Should You Pay Up and Shut Up?

February 13th, 2010
WordPress Discussions

WordPress as a platform has invented numerous businesses, including both themes and plugins, however, I am neither a pro or against both of these, because, I use themes which I develop myself most of the times to run my site and run plugins to which I donate.

The question here arises, whether you should pay up and shut up so as to not include external links in the site. I certainly disagree with that philosophy. To give you an example, I am the author of WordPress Automatic Upgrade, which was used by numerous amounts of people, however, I did not charge anyone to use it.

If I wanted, I could have made tons of money with it, but I did in the spirit of open source, not just GPL or WordPress. Yes, I did win some monetary benefits here at WLTC in the plugin competition, however, I supported the software for free till WP came out with the internal upgrade. I am not saying that I am a big person to do that, but yes I did help several people for FREE, including support.

Going back a bit before, I don’t know how many of you remember Better Comments Manager? It was the first plugin I wrote one week after I started using WordPress? Why? Because, I searched high and dry and could not find any plugin which would allow me to reply from the comfort of the admin interface. I enhanced it and added AJAX support for it because users requested it.

In the end how many $ did I make out of BCM? $10 to be precise. To be frank I learned programming in WordPress and AJAX just for this plugin, so all this efforts and only $10. Isn’t that an injustice? Well, not exactly. Why? Because, I learnt two new things in the process, something that helped me do much more bigger things in future.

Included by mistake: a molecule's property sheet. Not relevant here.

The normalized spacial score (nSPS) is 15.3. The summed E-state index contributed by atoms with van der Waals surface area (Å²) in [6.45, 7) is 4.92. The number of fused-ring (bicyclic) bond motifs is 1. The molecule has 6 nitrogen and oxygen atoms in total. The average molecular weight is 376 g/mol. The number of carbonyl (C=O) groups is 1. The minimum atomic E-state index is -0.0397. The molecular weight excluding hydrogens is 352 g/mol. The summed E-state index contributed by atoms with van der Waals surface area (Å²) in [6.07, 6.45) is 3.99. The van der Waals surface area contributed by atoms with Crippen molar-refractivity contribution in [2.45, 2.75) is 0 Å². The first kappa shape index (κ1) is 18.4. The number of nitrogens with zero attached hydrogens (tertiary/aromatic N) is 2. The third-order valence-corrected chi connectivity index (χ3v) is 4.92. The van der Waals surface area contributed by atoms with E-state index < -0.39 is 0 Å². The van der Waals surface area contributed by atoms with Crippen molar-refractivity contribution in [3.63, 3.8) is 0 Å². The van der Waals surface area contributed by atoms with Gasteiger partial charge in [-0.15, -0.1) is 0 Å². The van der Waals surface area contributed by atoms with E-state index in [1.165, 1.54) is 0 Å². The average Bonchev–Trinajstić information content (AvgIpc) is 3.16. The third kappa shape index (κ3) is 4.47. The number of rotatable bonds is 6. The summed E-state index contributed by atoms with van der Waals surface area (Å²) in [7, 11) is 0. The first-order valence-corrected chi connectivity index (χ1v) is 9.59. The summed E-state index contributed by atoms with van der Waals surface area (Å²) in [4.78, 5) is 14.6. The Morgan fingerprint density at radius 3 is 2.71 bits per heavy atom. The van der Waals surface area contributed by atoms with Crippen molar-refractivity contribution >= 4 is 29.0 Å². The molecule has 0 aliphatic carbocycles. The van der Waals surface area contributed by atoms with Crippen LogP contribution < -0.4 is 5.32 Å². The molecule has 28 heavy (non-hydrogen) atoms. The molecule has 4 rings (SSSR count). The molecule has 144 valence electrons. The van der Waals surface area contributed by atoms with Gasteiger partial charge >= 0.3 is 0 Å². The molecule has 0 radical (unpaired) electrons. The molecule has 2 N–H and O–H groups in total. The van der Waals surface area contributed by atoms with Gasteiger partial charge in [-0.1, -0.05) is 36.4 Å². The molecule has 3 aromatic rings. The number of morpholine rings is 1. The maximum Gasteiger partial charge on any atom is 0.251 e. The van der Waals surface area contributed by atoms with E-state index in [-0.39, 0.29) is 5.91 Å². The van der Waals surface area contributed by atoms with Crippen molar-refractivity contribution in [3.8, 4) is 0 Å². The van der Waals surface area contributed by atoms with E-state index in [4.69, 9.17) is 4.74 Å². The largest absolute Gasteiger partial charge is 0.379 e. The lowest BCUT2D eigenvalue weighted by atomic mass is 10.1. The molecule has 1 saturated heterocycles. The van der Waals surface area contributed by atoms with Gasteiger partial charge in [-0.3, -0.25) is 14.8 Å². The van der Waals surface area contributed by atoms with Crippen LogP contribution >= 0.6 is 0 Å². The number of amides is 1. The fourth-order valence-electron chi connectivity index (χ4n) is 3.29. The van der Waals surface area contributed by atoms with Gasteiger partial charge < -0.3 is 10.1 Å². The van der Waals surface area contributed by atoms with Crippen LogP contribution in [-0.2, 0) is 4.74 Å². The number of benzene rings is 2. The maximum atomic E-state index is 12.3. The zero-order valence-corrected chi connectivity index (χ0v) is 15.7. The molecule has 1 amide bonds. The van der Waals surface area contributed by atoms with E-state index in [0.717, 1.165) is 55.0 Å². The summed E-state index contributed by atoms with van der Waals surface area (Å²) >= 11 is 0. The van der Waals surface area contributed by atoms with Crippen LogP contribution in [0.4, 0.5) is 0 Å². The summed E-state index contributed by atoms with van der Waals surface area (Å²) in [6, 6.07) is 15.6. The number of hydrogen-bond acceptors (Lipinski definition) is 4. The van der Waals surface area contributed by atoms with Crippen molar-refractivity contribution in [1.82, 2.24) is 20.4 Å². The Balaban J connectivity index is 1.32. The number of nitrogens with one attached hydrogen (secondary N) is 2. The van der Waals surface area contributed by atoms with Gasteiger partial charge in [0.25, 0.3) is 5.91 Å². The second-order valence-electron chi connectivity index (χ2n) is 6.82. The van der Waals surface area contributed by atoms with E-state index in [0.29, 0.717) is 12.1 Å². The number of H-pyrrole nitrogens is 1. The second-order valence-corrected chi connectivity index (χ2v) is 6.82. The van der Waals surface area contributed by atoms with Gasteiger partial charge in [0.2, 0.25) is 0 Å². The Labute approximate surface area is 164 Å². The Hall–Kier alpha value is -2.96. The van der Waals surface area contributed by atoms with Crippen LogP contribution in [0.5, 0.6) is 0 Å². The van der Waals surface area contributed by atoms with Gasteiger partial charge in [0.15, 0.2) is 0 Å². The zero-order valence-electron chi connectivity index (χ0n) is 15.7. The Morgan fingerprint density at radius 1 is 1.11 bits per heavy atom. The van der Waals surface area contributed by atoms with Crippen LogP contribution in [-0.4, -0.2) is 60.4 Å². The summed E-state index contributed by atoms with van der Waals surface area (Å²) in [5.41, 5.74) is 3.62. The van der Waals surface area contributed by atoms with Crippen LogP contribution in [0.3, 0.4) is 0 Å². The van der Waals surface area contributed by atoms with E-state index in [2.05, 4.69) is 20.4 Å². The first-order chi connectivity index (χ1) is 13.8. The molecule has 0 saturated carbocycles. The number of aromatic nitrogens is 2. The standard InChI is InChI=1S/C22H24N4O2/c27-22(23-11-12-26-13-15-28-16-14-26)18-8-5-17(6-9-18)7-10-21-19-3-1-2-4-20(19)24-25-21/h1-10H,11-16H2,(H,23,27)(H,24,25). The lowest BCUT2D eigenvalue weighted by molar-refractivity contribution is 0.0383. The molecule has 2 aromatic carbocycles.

However, learning is not everything. WordPress has quickly grown from a blogging platform to develop for, to a profitable platform everyone wants to develop for. You have to pay for themes, plugins and everything, which is a fair model. No open source license curtails you from selling anything as long as you credit your source and include the license AND allow for FREE future distributions, without modifications in certain cases. It is a fundamental that is and will be a part of open source, however, you have to remember that open source is a free choice, and anyone can sell open source software to you, so don’t get fooled by the fact that you spent money to buy an open source software, it is a problem, which I will refrain from discussing here.

If you provide an open source theme or plugin which has built in restrictions about removing links or whatever you decide to include in them, please do not call it OPEN SOURCE. Ask us to pay up and shut up, but don’t abuse something which is FREE and provides freedom, and please don’t tell me that you are free to edit the code, tell that to 95% of the crowd who can’t edit code.

There are FREE lunches, but don’t add in the fine print. Open Source is Freedom. Selling themes and plugins and saying it is open source is perfectly alright. Saying that you would remove a link or do something which you force on us if we pay up, is telling us to pay up and shut up, and anti open source. There are business models around Open source software, revolve around them not against them.




  1. George Burley says:

    Hmm, this is one rambling blog post.